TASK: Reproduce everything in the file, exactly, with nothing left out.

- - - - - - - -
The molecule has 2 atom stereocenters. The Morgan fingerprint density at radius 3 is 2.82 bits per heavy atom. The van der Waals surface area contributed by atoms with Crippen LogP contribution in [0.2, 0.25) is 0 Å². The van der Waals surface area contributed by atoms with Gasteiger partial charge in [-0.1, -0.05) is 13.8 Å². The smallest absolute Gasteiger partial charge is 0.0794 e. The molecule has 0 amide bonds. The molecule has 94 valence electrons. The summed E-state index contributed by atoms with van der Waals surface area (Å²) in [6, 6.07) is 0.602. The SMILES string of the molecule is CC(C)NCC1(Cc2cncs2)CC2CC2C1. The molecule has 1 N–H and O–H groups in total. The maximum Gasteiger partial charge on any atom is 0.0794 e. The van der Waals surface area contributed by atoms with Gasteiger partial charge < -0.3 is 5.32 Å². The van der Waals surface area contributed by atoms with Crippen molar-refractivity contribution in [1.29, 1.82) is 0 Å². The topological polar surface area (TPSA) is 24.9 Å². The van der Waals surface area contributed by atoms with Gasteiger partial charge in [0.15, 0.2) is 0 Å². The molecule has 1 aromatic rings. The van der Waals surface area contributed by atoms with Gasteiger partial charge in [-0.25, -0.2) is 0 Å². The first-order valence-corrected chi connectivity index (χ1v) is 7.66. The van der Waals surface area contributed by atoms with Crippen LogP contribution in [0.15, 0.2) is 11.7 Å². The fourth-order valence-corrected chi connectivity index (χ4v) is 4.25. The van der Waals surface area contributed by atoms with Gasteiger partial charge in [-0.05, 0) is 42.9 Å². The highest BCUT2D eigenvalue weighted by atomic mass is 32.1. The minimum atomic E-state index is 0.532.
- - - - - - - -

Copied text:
The molecule has 2 atom stereocenters. The Morgan fingerprint density at radius 3 is 2.82 bits per heavy atom. The van der Waals surface area contributed by atoms with Crippen LogP contribution in [0.2, 0.25) is 0 Å². The van der Waals surface area contributed by atoms with Gasteiger partial charge in [-0.1, -0.05) is 13.8 Å². The smallest absolute Gasteiger partial charge is 0.0794 e. The molecule has 0 amide bonds. The molecule has 94 valence electrons. The summed E-state index contributed by atoms with van der Waals surface area (Å²) in [6, 6.07) is 0.602. The SMILES string of the molecule is CC(C)NCC1(Cc2cncs2)CC2CC2C1. The molecule has 1 N–H and O–H groups in total. The maximum Gasteiger partial charge on any atom is 0.0794 e. The van der Waals surface area contributed by atoms with Gasteiger partial charge < -0.3 is 5.32 Å². The van der Waals surface area contributed by atoms with Crippen molar-refractivity contribution in [1.29, 1.82) is 0 Å². The topological polar surface area (TPSA) is 24.9 Å². The van der Waals surface area contributed by atoms with Gasteiger partial charge in [0.15, 0.2) is 0 Å². The molecule has 1 aromatic rings. The van der Waals surface area contributed by atoms with Gasteiger partial charge in [-0.25, -0.2) is 0 Å². The first-order valence-corrected chi connectivity index (χ1v) is 7.66. The van der Waals surface area contributed by atoms with Crippen LogP contribution in [0.15, 0.2) is 11.7 Å². The fourth-order valence-corrected chi connectivity index (χ4v) is 4.25. The van der Waals surface area contributed by atoms with Gasteiger partial charge in [-0.05, 0) is 42.9 Å². The highest BCUT2D eigenvalue weighted by atomic mass is 32.1. The minimum atomic E-state index is 0.532.